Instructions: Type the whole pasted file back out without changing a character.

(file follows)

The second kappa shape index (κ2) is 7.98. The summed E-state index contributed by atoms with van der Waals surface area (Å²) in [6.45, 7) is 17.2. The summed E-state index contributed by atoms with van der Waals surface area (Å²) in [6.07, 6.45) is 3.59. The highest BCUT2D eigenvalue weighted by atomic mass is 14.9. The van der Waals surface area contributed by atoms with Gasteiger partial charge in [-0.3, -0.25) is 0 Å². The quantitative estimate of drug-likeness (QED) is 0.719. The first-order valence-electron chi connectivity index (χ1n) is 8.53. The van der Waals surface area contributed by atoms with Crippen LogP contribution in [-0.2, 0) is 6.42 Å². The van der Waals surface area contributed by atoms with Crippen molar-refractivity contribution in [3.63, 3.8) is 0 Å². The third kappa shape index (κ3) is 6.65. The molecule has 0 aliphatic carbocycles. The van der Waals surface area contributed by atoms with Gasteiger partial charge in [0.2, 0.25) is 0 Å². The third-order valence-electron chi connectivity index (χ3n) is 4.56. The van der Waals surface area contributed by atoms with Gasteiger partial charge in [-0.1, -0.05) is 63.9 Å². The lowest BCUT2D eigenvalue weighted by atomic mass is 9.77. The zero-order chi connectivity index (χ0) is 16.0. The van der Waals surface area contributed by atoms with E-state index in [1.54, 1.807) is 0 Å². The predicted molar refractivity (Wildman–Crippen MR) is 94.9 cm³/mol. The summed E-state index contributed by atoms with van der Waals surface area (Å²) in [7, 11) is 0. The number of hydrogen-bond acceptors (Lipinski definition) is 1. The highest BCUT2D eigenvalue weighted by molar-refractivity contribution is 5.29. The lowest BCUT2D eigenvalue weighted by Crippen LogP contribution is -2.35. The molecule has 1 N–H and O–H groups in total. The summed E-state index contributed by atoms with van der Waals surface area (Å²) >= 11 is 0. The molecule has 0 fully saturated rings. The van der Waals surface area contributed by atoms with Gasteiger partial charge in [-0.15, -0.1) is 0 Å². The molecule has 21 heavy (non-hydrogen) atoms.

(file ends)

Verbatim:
The second kappa shape index (κ2) is 7.98. The summed E-state index contributed by atoms with van der Waals surface area (Å²) in [6.45, 7) is 17.2. The summed E-state index contributed by atoms with van der Waals surface area (Å²) in [6.07, 6.45) is 3.59. The highest BCUT2D eigenvalue weighted by atomic mass is 14.9. The van der Waals surface area contributed by atoms with Gasteiger partial charge in [-0.3, -0.25) is 0 Å². The quantitative estimate of drug-likeness (QED) is 0.719. The first-order valence-electron chi connectivity index (χ1n) is 8.53. The van der Waals surface area contributed by atoms with Crippen LogP contribution in [-0.2, 0) is 6.42 Å². The van der Waals surface area contributed by atoms with Crippen molar-refractivity contribution in [3.63, 3.8) is 0 Å². The third kappa shape index (κ3) is 6.65. The molecule has 0 aliphatic carbocycles. The van der Waals surface area contributed by atoms with Gasteiger partial charge in [0.2, 0.25) is 0 Å². The third-order valence-electron chi connectivity index (χ3n) is 4.56. The van der Waals surface area contributed by atoms with Gasteiger partial charge in [-0.1, -0.05) is 63.9 Å². The lowest BCUT2D eigenvalue weighted by atomic mass is 9.77. The zero-order chi connectivity index (χ0) is 16.0. The van der Waals surface area contributed by atoms with E-state index in [1.54, 1.807) is 0 Å². The predicted molar refractivity (Wildman–Crippen MR) is 94.9 cm³/mol. The summed E-state index contributed by atoms with van der Waals surface area (Å²) in [7, 11) is 0. The number of hydrogen-bond acceptors (Lipinski definition) is 1. The highest BCUT2D eigenvalue weighted by molar-refractivity contribution is 5.29. The lowest BCUT2D eigenvalue weighted by Crippen LogP contribution is -2.35. The molecule has 1 N–H and O–H groups in total. The summed E-state index contributed by atoms with van der Waals surface area (Å²) >= 11 is 0. The molecule has 0 fully saturated rings. The van der Waals surface area contributed by atoms with Gasteiger partial charge in [-0.15, -0.1) is 0 Å². The molecule has 21 heavy (non-hydrogen) atoms.